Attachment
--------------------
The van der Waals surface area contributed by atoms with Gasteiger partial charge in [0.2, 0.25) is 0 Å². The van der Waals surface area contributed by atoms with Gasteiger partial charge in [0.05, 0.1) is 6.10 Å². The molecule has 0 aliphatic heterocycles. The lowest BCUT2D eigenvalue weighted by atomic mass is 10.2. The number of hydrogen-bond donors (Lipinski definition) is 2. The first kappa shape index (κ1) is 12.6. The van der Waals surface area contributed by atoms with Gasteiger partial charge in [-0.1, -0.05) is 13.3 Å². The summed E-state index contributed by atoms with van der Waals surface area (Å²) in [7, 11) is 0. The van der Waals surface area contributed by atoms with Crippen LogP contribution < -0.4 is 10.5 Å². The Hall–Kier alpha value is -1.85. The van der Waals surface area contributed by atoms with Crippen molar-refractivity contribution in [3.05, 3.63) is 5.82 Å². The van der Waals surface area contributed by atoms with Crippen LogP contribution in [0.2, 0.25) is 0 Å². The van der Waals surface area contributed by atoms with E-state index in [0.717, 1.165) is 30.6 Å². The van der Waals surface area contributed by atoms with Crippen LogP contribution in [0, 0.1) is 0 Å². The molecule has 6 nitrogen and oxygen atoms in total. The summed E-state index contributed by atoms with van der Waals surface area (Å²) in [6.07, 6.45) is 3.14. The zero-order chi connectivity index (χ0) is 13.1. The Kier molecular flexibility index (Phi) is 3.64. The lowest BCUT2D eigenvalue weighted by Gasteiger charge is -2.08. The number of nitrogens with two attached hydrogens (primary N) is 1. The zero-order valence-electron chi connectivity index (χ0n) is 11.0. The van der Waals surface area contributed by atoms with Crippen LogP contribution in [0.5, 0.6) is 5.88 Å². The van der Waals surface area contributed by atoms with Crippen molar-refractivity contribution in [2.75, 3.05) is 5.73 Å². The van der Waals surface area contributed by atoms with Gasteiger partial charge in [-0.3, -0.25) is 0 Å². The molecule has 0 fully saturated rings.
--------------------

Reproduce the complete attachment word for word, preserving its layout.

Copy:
The van der Waals surface area contributed by atoms with Gasteiger partial charge in [0.2, 0.25) is 0 Å². The van der Waals surface area contributed by atoms with Gasteiger partial charge in [0.05, 0.1) is 6.10 Å². The molecule has 0 aliphatic heterocycles. The lowest BCUT2D eigenvalue weighted by atomic mass is 10.2. The number of hydrogen-bond donors (Lipinski definition) is 2. The first kappa shape index (κ1) is 12.6. The van der Waals surface area contributed by atoms with Gasteiger partial charge in [-0.1, -0.05) is 13.3 Å². The summed E-state index contributed by atoms with van der Waals surface area (Å²) in [7, 11) is 0. The van der Waals surface area contributed by atoms with Crippen LogP contribution < -0.4 is 10.5 Å². The Hall–Kier alpha value is -1.85. The van der Waals surface area contributed by atoms with Crippen molar-refractivity contribution in [3.05, 3.63) is 5.82 Å². The van der Waals surface area contributed by atoms with Crippen LogP contribution in [0.2, 0.25) is 0 Å². The van der Waals surface area contributed by atoms with E-state index in [0.717, 1.165) is 30.6 Å². The van der Waals surface area contributed by atoms with Crippen LogP contribution in [0, 0.1) is 0 Å². The molecule has 6 nitrogen and oxygen atoms in total. The summed E-state index contributed by atoms with van der Waals surface area (Å²) in [6.07, 6.45) is 3.14. The zero-order chi connectivity index (χ0) is 13.1. The Kier molecular flexibility index (Phi) is 3.64. The lowest BCUT2D eigenvalue weighted by Gasteiger charge is -2.08. The number of nitrogens with two attached hydrogens (primary N) is 1. The zero-order valence-electron chi connectivity index (χ0n) is 11.0. The van der Waals surface area contributed by atoms with Crippen LogP contribution in [0.5, 0.6) is 5.88 Å². The van der Waals surface area contributed by atoms with Crippen molar-refractivity contribution in [2.75, 3.05) is 5.73 Å². The van der Waals surface area contributed by atoms with Gasteiger partial charge in [-0.3, -0.25) is 0 Å². The molecule has 0 fully saturated rings.